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300px-Observable Universe with Measurements 01

Visualization of the whole observable universe. The scale is such that the fine grains represent collections of large numbers of superclusters.

The observable universe is depicted by a celestial sphere of the Universe. It comprises all matter that can be observed from Earth at the present time, because electromagnetic radiation from astronomical objects has had time to reach Earth since the beginning of the cosmological expansion. There are at least 2 trillion galaxies in the observable universe,[1][2] containing more stars than all the grains of sand on planet Earth.[3][4][5] Assuming the Universe is isotropic, the distance to the edge of the observable universe is roughly the same in every direction. That is, the observable universe is a spherical volume (a ball) centered on the observer. Every location in the Universe has its own observable universe, which may or may not overlap with the one centered on Earth.

ReferencesEdit

  1. Christopher J. Conselice et al (2016). "The Evolution of Galaxy Number Density at z < 8 and its Implications". The Astrophysical Journal 830 (2): 83. doi:10.3847/0004-637X/830/2/83. Bibcode2016ApJ...830...83C.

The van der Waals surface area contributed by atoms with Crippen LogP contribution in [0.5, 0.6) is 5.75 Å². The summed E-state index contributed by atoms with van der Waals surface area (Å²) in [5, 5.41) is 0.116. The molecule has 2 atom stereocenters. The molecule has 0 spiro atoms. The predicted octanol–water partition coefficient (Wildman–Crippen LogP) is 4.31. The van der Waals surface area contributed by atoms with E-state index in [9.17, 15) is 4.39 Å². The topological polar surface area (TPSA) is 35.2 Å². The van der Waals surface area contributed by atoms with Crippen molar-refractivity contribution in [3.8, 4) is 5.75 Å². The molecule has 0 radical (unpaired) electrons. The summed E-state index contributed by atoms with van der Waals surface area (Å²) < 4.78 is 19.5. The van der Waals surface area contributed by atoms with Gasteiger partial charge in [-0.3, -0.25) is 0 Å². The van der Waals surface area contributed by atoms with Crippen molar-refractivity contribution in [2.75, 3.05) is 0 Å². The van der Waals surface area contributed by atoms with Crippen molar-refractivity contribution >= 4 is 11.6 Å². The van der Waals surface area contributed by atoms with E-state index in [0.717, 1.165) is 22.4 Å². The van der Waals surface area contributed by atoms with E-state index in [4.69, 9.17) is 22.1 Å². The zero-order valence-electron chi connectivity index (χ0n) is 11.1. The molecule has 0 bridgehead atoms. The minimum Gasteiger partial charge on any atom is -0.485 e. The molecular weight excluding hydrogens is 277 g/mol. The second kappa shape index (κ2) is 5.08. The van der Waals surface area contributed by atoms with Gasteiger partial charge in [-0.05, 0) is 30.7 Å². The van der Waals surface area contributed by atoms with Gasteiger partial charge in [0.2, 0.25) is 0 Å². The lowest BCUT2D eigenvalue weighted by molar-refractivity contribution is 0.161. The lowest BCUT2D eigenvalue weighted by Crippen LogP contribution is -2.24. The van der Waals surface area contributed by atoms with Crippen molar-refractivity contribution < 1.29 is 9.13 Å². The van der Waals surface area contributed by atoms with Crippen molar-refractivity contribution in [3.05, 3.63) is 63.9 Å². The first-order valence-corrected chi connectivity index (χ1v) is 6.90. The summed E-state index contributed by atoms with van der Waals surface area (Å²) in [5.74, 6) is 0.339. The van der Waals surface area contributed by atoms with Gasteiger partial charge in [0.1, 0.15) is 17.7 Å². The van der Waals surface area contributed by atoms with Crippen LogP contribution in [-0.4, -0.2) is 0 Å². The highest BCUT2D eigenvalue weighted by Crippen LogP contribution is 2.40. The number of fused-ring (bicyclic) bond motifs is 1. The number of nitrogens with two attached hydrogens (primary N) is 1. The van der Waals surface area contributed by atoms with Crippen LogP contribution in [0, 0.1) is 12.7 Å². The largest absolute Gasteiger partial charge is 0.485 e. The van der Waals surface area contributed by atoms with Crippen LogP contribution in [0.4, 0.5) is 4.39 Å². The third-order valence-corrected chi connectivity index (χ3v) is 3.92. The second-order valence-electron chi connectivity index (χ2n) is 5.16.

2. Fountain, Henry (17 October 2016). "Two Trillion Galaxies, at the Very Least". New York Times. https://www.nytimes.com/2016/10/18/science/two-trillion-galaxies-at-the-very-least.html. Retrieved 17 October 2016. 
  3. Mackie, Glen (1 February 2002). "To see the Universe in a Grain of Taranaki Sand". Centre for Astrophysics and Supercomputing. http://astronomy.swin.edu.au/~gmackie/billions.html. Retrieved 28 January 2017. 
  4. "CNN.com - Star survey reaches 70 sextillion - Jul. 23, 2003". http://www.cnn.com/2003/TECH/space/07/22/stars.survey/. 
  5. "Which Is Greater, The Number Of Sand Grains On Earth Or Stars In The Sky?" (in en). NPR.org. http://www.npr.org/sections/krulwich/2012/09/17/161096233/which-is-greater-the-number-of-sand-grains-on-earth-or-stars-in-the-sky.